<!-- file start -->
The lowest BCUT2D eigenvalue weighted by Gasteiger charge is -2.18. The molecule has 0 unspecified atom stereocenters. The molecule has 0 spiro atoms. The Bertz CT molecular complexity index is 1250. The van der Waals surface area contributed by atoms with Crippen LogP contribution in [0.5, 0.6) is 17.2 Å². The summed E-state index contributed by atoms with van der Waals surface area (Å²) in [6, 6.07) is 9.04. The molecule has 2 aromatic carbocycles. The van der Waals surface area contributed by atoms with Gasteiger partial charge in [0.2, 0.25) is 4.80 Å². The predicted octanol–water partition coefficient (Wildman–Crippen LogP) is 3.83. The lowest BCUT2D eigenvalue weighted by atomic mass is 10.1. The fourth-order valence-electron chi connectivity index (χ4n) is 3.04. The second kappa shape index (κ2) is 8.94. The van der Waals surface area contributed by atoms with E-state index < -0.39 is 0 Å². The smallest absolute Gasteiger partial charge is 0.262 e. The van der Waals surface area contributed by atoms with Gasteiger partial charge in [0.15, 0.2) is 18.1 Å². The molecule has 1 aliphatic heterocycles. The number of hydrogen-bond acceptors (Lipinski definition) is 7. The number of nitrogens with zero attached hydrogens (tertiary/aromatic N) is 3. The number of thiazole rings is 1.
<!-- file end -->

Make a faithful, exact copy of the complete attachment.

The lowest BCUT2D eigenvalue weighted by Gasteiger charge is -2.18. The molecule has 0 unspecified atom stereocenters. The molecule has 0 spiro atoms. The Bertz CT molecular complexity index is 1250. The van der Waals surface area contributed by atoms with Crippen LogP contribution in [0.5, 0.6) is 17.2 Å². The summed E-state index contributed by atoms with van der Waals surface area (Å²) in [6, 6.07) is 9.04. The molecule has 2 aromatic carbocycles. The van der Waals surface area contributed by atoms with Gasteiger partial charge in [0.2, 0.25) is 4.80 Å². The predicted octanol–water partition coefficient (Wildman–Crippen LogP) is 3.83. The lowest BCUT2D eigenvalue weighted by atomic mass is 10.1. The fourth-order valence-electron chi connectivity index (χ4n) is 3.04. The second kappa shape index (κ2) is 8.94. The van der Waals surface area contributed by atoms with E-state index < -0.39 is 0 Å². The smallest absolute Gasteiger partial charge is 0.262 e. The van der Waals surface area contributed by atoms with Gasteiger partial charge in [0.15, 0.2) is 18.1 Å². The molecule has 1 aliphatic heterocycles. The number of hydrogen-bond acceptors (Lipinski definition) is 7. The number of nitrogens with zero attached hydrogens (tertiary/aromatic N) is 3. The number of thiazole rings is 1.